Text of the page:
Posted in YA Fiction

“M is for Magic”

M is for Magic
Author: Neil Gaiman
Illustrator: Teddy Kristiansen
Publisher: HarperCollins
Publication Date: April 2008
ISBN: 978-0061186479
Lexile Level: 880L

M is for Magic is a collection of short stories from Neil Gaiman. The stories are generally considered to be more child-friendly than many of his works, and most of the pieces had been previously published in other works.

Neil Gaiman is one of my favorite fantasy authors, and I especially love his short fiction. You never quite know what you’re going to get with Gaiman–he runs the gamut of humor to sci fi to fantasy and occasionally even touches on horror.

There’s a bit less variance in this collection than some of his others, but as it is shorter and generally meant to be for a younger audience, that can be forgiven. That said, Gaiman doesn’t talk down to his audience, no matter their age. In this, he reminds me of Roald Dahl–seeming to share the mindset that children can handle a great number of things in their stories. However, Dahl felt that children need the assurance of a happy ending, whereas Gaiman is often ambiguous than comforting.

The collection has an overall theme of faerie tales. “The Case of Four and Twenty Blackbirds” is a detective noir piece set in a world of such characters. The mix of language from the two genres is incredibly entertaining, and it makes me wish Gaiman would write more detective stories.

“Troll Bridge” gives a twist to a classic villain, and I admit, I’m a sucker for such tales. “Don’t Ask Jack” stems from childhood fear, playing on the element of children knowing something that adults do not.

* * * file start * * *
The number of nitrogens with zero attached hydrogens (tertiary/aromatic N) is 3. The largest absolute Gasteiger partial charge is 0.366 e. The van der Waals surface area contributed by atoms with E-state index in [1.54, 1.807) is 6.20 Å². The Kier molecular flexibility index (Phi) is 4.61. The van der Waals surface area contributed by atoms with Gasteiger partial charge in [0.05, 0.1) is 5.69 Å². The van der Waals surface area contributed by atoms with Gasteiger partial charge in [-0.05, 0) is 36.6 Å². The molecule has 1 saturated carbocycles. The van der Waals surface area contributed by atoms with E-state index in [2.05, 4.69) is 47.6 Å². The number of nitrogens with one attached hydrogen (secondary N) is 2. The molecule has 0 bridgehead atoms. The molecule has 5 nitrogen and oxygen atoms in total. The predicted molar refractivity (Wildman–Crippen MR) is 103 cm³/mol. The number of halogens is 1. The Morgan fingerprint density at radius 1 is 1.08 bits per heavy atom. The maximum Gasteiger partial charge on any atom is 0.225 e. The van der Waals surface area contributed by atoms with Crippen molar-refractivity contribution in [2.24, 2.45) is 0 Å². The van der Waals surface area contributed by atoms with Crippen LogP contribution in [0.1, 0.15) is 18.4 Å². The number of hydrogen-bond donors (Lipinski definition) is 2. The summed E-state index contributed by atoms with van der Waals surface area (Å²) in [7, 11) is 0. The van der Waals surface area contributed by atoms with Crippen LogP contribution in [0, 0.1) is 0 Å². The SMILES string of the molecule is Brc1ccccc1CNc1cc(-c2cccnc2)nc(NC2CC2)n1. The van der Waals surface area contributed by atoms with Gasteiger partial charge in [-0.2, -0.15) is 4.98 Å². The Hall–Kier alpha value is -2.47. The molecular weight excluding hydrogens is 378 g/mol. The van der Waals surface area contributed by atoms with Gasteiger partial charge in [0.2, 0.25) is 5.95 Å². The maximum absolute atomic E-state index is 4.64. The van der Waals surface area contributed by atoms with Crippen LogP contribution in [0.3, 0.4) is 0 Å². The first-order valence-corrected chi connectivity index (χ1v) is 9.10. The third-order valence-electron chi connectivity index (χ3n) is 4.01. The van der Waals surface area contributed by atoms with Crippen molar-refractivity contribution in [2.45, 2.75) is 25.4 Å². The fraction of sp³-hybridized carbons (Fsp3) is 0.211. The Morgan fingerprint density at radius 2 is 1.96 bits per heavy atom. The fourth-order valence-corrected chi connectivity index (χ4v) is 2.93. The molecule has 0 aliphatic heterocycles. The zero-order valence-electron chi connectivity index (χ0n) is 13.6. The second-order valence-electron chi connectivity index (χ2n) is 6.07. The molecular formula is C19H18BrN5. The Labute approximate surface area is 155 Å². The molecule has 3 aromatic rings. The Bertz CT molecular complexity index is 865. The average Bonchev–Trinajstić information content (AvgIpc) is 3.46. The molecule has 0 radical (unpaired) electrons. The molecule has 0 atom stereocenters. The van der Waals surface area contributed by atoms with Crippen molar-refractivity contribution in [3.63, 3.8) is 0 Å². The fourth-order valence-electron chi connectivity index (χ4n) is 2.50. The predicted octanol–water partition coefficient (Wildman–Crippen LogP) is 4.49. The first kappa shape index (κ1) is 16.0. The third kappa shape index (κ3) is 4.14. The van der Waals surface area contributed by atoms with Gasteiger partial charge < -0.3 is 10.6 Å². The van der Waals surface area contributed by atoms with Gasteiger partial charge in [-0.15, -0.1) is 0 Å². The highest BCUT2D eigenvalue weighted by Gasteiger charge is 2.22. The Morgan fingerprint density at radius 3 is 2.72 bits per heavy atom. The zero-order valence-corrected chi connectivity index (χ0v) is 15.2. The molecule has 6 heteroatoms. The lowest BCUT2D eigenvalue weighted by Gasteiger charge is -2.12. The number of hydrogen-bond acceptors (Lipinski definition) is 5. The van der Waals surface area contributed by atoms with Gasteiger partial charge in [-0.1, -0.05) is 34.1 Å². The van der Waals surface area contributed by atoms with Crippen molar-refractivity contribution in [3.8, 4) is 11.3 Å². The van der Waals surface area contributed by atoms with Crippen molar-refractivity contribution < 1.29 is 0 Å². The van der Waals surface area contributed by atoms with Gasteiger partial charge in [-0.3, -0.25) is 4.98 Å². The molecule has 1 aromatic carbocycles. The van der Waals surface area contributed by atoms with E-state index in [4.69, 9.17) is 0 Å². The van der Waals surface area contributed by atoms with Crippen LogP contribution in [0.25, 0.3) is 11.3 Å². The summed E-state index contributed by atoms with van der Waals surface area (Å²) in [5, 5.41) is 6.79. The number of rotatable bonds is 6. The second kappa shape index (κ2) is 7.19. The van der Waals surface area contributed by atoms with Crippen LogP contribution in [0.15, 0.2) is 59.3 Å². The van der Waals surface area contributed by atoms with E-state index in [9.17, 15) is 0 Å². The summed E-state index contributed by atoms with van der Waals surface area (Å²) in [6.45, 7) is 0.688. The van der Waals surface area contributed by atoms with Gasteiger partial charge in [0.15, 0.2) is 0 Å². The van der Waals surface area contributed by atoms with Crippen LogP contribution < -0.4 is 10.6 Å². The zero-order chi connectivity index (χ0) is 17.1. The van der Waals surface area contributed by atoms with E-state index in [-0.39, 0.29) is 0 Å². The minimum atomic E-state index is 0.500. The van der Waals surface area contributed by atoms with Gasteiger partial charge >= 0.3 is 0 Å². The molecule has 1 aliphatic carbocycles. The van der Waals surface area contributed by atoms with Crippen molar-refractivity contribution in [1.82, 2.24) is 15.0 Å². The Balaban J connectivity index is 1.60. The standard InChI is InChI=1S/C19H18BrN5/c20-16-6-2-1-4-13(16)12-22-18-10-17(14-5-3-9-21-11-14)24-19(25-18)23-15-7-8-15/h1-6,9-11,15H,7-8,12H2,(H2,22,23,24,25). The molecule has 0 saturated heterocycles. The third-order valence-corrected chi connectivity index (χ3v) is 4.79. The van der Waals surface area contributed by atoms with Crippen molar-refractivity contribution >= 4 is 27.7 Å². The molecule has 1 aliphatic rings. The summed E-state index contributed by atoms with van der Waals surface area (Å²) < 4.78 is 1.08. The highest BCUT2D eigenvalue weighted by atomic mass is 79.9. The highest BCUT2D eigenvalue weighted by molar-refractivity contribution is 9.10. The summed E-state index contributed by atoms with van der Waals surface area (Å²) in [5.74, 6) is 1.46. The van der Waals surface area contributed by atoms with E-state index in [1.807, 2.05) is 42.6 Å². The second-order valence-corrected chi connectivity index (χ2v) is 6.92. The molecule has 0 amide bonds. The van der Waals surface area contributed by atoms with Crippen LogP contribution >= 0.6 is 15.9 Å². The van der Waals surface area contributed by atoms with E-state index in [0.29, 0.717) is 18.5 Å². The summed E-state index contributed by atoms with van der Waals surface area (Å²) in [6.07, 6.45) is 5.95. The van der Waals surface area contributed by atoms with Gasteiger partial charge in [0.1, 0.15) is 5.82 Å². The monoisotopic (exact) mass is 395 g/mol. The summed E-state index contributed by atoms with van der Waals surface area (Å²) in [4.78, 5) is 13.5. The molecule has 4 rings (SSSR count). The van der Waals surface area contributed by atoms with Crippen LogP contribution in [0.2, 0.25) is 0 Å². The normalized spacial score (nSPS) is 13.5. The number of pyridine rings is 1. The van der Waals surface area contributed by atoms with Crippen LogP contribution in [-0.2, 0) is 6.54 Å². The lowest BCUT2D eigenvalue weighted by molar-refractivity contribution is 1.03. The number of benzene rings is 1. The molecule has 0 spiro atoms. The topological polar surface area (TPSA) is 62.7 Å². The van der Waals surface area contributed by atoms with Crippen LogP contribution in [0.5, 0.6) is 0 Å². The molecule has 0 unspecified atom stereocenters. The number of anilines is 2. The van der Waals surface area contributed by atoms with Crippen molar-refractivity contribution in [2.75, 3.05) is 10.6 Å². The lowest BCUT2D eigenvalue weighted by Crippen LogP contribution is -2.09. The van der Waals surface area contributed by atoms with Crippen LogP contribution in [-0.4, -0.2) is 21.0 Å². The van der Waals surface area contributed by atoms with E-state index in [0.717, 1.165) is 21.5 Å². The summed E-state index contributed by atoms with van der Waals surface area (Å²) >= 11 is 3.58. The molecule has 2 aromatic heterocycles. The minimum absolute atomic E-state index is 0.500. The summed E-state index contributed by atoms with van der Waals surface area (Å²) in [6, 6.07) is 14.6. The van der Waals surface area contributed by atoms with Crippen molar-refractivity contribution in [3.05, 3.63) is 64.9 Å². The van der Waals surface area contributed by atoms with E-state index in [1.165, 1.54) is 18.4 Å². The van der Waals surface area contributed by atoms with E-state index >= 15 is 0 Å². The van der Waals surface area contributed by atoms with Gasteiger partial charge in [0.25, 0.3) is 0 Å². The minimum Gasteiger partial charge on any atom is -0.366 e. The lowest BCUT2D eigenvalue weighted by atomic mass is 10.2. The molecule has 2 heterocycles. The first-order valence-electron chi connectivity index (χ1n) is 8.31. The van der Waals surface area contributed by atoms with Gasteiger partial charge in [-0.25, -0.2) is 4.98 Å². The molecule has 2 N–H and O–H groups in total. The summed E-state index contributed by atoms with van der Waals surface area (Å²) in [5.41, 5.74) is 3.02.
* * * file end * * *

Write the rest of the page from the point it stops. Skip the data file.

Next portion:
“How to Sell the Ponti Bridge” is a fun story about the ultimate twist to a classic con. “October in the Chair” presents the months of the year in a way you’ve never seen before–and gives you a hint at the stories they tell. “Chivalry” is about an old lady finding the Holy Grail, and what comes after.

“The Price” is an unsettling tale that illustrates why it’s good to be kind to animals. “How to Talk to Girls at Parties” has the hints of a cautionary tale against youthful indiscretion. “Sunbird” is an…odd story, about a group of people searching for new culinary adventures.

“The Witch’s Headstone” is actually an excerpt from The Graveyard Book, which was published after this collection. It is a tale of a boy who lives in a graveyard, and the lengths he goes to to try and help a ghostly friend. Finally, there is “Instructions,” a poem that details how to behave if you find yourself in a faerie tale.

These are short descriptions, but then, the stories themselves are fairly short. It is difficult to summarize them without giving anything away.

Final Thoughts: This is not my favorite collection of Gaiman’s (that honor goes to Fragile Things) but it is a good one, and worth the read. It is classified by my library as a Young Adult book, so you may not find it with the majority of his works. It is well worth the read, especially if you’re a fan of Jane Yolen or faerie tales in general.

Rating: 4 out of 5
Trigger Warnings: None

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A humble librarian spreading knowledge across the interwebs.

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